NEWTOWN SQUARE, Pa. - After six months in a hospital and two lung transplants, an 11-year-old suburban Philadelphia girl returned home to face challenges new and old.
Sarah Murnaghan will endure physical therapy, weekly hospital check-ups and efforts to wean her from a machine that helps her breathe.
She'll also be starting fifth grade, even if it's at home with visiting teachers.
"I think the disease cystic fibrosis makes fighters out of kids. She's spent her whole life fighting," Janet Murnaghan told reporters Tuesday outside her Newtown Square home, where her daughter returned to find bright balloons, excited neighbours, and a throng of reporters who had chronicled the family's fight against national transplant rules.
The Murnaghans went to federal court to challenge rules that put children like Sarah at the end of the waiting list for adult lungs. Yet Sarah, critically ill at Children's Hospital of Philadelphia, did not qualify for the adolescent list, which is for children 12 and up.
"We didn't know if she would live, and the system was up against us," Janet Murnaghan said.
A federal judge intervened, forcing the Organ Procurement and Transplantation Network — the private non-profit group that manages U.S. organ allocation — to add Sarah to the adult list.
The case raised questions among some health specialists and medical ethicists about how organ donation rules are developed and under what circumstances they might be disregarded.
Anne Paschke, spokeswoman for the United Network for Organ Sharing, said Tuesday that the temporary option for other children to apply for adult lungs will be in effect until the end of June 2014. A committee is studying whether to make that change permanent or make other revisions.
So far, six children, including Sarah, have applied for adult lung transplants, Paschke said. Two received adolescent donor lungs and three are still waiting for transplants.
"More people live when you put the sickest patient first," Janet Murnaghan said Tuesday.
Sarah received two sets of adult lungs this summer as she struggled with the effects of end-stage cystic fibrosis. The first set failed after a June 12 transplant. A second set was transplanted three days later.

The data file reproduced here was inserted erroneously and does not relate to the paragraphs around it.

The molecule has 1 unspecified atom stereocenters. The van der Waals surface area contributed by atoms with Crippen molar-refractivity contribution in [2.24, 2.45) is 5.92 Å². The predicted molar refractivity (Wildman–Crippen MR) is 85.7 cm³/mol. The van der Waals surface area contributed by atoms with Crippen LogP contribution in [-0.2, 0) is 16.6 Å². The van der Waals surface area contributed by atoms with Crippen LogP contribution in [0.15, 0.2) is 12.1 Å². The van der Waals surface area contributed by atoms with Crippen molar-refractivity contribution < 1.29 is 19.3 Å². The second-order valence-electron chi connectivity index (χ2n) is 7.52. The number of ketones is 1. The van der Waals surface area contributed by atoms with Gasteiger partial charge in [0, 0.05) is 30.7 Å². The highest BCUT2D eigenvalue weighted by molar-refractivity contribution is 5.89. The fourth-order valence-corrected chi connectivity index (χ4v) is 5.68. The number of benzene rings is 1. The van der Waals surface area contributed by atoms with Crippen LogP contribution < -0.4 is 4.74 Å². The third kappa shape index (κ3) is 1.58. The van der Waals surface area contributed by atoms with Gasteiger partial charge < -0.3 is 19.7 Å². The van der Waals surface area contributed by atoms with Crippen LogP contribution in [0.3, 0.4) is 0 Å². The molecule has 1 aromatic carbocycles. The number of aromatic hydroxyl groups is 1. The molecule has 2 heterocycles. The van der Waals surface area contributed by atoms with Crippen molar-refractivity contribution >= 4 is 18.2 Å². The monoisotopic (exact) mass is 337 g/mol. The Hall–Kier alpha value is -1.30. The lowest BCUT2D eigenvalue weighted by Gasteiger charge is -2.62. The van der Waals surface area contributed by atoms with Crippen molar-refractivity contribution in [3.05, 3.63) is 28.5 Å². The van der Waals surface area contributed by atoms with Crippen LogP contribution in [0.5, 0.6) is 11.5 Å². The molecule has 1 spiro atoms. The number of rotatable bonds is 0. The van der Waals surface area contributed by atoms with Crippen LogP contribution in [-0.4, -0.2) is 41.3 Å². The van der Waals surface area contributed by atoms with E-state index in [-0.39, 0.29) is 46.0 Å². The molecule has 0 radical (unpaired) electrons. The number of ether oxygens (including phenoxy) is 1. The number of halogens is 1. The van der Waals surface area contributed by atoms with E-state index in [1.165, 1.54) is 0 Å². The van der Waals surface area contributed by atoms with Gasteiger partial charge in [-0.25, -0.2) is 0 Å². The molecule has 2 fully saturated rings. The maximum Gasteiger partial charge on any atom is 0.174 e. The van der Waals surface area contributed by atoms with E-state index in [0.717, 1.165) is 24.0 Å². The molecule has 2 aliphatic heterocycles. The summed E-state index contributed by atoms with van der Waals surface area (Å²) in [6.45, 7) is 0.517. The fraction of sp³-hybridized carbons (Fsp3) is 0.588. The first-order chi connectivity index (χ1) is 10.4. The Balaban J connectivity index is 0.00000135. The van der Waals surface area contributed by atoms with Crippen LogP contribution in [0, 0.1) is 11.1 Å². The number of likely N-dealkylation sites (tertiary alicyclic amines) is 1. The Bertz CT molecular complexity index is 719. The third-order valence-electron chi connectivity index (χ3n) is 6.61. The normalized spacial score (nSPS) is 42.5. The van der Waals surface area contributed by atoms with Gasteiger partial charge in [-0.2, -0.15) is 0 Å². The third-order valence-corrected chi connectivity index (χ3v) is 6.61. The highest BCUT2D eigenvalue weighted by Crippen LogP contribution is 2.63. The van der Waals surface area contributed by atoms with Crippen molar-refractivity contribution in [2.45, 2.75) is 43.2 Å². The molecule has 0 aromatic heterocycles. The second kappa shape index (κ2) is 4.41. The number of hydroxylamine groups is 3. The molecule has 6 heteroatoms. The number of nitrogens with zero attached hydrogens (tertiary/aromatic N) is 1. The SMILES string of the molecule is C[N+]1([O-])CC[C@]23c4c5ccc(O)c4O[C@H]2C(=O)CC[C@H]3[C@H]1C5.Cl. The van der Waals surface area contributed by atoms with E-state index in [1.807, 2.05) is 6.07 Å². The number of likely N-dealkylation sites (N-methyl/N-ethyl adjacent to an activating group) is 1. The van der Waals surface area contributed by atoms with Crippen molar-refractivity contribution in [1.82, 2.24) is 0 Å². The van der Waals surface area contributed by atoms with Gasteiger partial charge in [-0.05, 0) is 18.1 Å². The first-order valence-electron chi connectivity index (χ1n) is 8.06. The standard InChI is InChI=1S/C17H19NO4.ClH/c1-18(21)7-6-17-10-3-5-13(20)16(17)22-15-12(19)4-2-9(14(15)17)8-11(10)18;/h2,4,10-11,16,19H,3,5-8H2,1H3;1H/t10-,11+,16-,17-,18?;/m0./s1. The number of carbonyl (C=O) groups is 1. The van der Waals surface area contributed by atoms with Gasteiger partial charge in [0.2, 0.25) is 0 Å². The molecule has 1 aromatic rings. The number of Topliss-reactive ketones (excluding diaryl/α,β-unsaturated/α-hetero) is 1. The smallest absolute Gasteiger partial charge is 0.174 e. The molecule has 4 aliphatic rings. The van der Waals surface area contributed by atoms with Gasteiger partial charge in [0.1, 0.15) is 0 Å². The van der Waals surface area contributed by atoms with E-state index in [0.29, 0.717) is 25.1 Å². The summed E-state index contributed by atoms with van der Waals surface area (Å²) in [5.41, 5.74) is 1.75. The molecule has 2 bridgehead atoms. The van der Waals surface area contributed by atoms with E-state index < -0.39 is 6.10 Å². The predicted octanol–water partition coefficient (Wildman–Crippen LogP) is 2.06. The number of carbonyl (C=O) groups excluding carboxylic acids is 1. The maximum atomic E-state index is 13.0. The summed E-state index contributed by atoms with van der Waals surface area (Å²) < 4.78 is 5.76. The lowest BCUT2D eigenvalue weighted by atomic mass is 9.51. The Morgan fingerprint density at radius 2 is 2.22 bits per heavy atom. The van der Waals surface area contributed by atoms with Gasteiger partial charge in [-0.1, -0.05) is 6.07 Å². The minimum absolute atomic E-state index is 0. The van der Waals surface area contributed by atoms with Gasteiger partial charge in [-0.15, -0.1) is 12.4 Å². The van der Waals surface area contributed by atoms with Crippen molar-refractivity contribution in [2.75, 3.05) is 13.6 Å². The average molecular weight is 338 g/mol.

She still has the disease, but it will not infiltrate her new lungs, which her parents said were working well.
Asked how she was feeling Tuesday, Sarah quietly answered "so-so," as she briefly joined her parents and three younger siblings on her front step. Her back was hurting because of stress fractures caused by her disease, and she was carried to a chair because her legs remain weak.
Sarah's recovery is now focused on building her muscle strength, from her legs to the muscles in her chest that help her push air in and out. She was sedated for most of the month of June, when she was in critical need of a transplant.
Dr. Stuart Sweet, a pediatric transplant physician at Washington University School of Medicine in St. Louis, said Sarah's comparatively long hospital stay and need for a second transplant makes her road more difficult.
Her medical team needs to be alert for infections and any sign her body is rejecting the new lungs, along with side effects from her various medications, he said. The use of a breathing tube also leaves her with a higher risk of infection, and makes it harder for doctors to monitor her lung function, Sweet said.
"Her lung function is probably not normal, but it's going to be difficult to sort that out," Sweet said.
The typical life expectancy for cystic fibrosis patients, who once rarely survived childhood, is 37 years and continues to rise thanks to medical advances. Lung transplants do not cure them, but can extend their lives.
Since 2007, about 150 to 200 people with the disease have gotten lung transplants every year, according to a patient registry run by the Cystic Fibrosis Foundation. Over 80 per cent survive a year, and over 50 per cent are alive after five years, the registry shows.
The Murnaghans expect Sarah to live a long life that includes going to college, getting married and pursuing her dreams.
"Always advocate for your children. Always," said Fran Murnaghan, Sarah's father.
Associated Press writers Mark Scolforo in Harrisburg and Kevin Begos in Pittsburgh contributed to this story.